7 July 2020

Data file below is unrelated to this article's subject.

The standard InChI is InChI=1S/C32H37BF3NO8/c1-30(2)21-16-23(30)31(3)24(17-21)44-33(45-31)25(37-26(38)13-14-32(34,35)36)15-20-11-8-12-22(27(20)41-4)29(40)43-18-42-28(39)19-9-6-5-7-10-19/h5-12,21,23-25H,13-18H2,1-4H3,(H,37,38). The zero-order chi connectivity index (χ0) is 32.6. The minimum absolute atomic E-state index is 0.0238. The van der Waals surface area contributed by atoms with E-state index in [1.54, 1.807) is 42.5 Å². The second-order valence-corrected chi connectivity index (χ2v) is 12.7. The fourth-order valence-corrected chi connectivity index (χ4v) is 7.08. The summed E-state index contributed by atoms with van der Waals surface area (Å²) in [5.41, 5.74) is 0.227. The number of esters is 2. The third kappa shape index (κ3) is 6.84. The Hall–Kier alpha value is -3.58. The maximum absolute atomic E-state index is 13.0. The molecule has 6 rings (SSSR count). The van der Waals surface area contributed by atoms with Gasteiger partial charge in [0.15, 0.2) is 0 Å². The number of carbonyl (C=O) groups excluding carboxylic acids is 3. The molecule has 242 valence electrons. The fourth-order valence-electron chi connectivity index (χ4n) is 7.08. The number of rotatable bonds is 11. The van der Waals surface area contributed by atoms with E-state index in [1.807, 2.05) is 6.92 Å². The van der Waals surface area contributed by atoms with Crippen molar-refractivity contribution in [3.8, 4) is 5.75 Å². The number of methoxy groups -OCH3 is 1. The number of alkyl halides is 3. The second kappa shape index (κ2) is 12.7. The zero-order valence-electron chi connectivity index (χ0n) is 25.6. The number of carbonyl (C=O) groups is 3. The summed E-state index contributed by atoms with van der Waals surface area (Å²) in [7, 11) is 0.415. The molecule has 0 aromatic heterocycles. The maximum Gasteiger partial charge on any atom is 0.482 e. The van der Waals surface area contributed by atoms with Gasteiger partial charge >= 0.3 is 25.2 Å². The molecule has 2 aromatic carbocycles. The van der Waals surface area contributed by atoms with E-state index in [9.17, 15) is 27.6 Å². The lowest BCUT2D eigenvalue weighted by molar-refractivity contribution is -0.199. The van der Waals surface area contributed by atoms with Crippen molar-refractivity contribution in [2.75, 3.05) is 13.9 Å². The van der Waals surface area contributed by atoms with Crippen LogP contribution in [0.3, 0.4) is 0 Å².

Christopher Ryan asks Why Are Rich People So Mean? “When the researchers posed as pedestrians waiting to cross a street, all the drivers in cheap cars respected their right of way, while those in expensive cars drove right on by 46.2 percent of the time, even when they’d made eye contact with the pedestrians waiting to cross. [W]ealthier subjects were far more likely to claim they’d won a computer game — even though the game was rigged so that winning was impossible. Wealthy subjects were more likely to lie in negotiations and excuse unethical behavior at work, like lying to clients in order to make more money. When [researchers] left a jar of candy in the entrance to their lab with a sign saying whatever was left over would be given to kids at a nearby school, they found that wealthier people stole more candy from the babies.” But it seems that it is inequality, rather than wealth per se, that makes people mean: “Research conducted at the University of Toronto … suggest[s] … it’s the distance created by wealth differentials that seems to break the natural flow of human kindness. … Rich people were as generous as anyone else when inequality was low. The rich are less generous when inequality is extreme, a finding that challenges the idea that higher-income individuals are just more selfish. If the person who needs help doesn’t seem that different from us, we’ll probably help them out. But if they seem too far away (culturally, economically) we’re less likely to lend a hand.”